Camino de Santiago by Bike: Which Camino or Route is Better?

Outdoor & Adventure

Learn which route is the best one to do the Camino de Santiago by bicycle, the places you’ll see, and more useful information.

Camino de Compostela is one of the most celebrated pilgrimages in Europe that welcome tons of Catholics, adventurers, hikers, and travelers from around the world to walk its many routes. Through the years, many paths have come to serve different types of people, each route has its own amenities and difficulties which lead to a variety of ways of completing the routes. From horse riding, the usual walking, and the favorite, biking. And today I’m going to talk about doing the Camino de Santiago by bicycle.

Which Route is Better to Do Camino de Santiago by Bicycle?

The first thing you need to do is choose a path and use a Camino de Santiago Route Planner. There are seven different routes to take. The most renowned are the French route and the Portuguese route, both of the routes are beginner-friendly, and highly recommended.

This means you’ll not face any issues, the distances between accommodations and towns are not big, and the path is well maintained and marked by the iconic yellow arrows. Also, you’ll find a lot of support and help on both paths.

Another good draw about both routes is the number of natural attractions, historical towns, and sites you’ll be able to check.

The French Route

A good example is the French route, it starts at Saint-Jean-Pied-de-Port, a stunning French town, near the Spanish border, and takes through almost 900 km all the way to stunning provinces in Spain like Navaja and La Rioja to Castilla y Leon and Galicia, until you reach the main square at Santiago de Compostela.

You’ll be able to see stunning landscapes, cathedrals, and towns that date back to medieval times.

When it comes to the Portuguese Route, you can start from two different areas (Lisbon and Porto), and each is composed of different attractions and sights. Depending on the route you choose, the distance change drastically, 620 km from Lisbon and 260-280 from Porto.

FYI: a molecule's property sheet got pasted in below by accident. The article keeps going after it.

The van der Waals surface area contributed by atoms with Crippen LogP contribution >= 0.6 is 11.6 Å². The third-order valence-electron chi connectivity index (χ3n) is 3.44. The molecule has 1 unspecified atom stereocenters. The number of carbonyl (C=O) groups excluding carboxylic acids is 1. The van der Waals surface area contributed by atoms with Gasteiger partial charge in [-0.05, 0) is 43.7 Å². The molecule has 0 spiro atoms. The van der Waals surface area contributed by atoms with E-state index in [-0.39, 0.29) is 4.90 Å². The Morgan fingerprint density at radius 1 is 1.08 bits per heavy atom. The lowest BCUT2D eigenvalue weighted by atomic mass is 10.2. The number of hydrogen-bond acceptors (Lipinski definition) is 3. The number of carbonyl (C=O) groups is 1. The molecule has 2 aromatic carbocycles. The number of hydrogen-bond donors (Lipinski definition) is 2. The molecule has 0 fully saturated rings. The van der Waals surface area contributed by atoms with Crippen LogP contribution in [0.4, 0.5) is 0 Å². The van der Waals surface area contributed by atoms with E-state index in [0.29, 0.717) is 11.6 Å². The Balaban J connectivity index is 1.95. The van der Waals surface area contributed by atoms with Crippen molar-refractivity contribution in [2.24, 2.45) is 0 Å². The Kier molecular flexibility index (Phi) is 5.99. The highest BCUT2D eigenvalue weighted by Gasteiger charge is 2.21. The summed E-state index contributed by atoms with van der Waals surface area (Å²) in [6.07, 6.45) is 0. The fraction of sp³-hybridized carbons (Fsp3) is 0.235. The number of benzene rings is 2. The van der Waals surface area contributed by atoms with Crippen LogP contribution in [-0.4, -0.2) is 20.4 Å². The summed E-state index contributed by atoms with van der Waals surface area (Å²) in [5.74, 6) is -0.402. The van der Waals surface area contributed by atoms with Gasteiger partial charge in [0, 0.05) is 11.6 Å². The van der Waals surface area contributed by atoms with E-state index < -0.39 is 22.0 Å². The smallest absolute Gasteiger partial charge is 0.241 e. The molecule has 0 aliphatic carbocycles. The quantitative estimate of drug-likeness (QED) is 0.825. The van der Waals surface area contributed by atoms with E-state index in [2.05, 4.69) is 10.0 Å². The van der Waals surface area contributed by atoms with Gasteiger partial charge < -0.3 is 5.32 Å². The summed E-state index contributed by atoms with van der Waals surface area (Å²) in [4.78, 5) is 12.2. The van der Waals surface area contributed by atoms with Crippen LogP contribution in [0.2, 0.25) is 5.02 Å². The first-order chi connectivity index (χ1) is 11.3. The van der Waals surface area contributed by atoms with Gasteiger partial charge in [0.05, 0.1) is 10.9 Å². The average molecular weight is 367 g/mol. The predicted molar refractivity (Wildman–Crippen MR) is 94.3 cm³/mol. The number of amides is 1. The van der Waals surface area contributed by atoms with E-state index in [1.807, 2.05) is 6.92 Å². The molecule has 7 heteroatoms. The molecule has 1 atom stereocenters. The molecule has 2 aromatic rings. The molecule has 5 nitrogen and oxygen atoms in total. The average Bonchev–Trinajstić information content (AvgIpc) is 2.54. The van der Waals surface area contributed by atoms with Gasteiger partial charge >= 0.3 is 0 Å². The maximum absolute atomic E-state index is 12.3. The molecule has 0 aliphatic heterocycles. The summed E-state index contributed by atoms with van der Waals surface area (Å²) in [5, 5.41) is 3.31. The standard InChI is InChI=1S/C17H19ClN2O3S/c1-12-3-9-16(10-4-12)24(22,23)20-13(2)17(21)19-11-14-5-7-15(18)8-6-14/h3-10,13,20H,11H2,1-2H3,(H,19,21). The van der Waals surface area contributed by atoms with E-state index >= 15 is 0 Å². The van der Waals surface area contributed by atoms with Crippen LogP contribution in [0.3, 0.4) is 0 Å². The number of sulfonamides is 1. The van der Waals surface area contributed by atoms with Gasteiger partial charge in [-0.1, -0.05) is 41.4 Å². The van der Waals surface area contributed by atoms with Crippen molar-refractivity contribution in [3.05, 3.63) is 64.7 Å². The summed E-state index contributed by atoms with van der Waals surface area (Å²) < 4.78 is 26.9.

The Portuguese Route

If you decide to start from Lisbon, the path will take you through many stunning cities and towns, from Fatima and Porto to Vigo and Pontevedra until you reach Santiago de Compostela.

The biggest draw about the Portuguese route is, once you reach Porto you can choose to do the Coastal Camino, which takes you all the way to Vigo on a coastal road. The views are stunning, no doubt. Not only that but on this route you can find four different UNESCO World Heritage sites.

From Porto Old Town, and Coimbra University to a Knight Templar Castle that dates back to the 12th century in Tomar. Not only that, you can visit the oldest village in Portugal, Ponte Lima.

Tips for Camino de Santiago by Bike

The tips are a bit complex to tackle since it will depend a lot on which route you choose, which leads us to the first tip:

  • Select the route carefully, we talked about the main two routes, but there are several others. If you’re willing to take another route, choose wisely, some of the routes have long distances between towns or accommodations.
  • Water is important, it’s true that you can find a lot of help on these routes, but during hot months carrying enough water can save you from some issues.
  • Pack discreetly, it is always a good practice to pack only the things you need. You’re on a bike, but should think about the weight. Also, remember to pack some tools and a repair kit for your bike.

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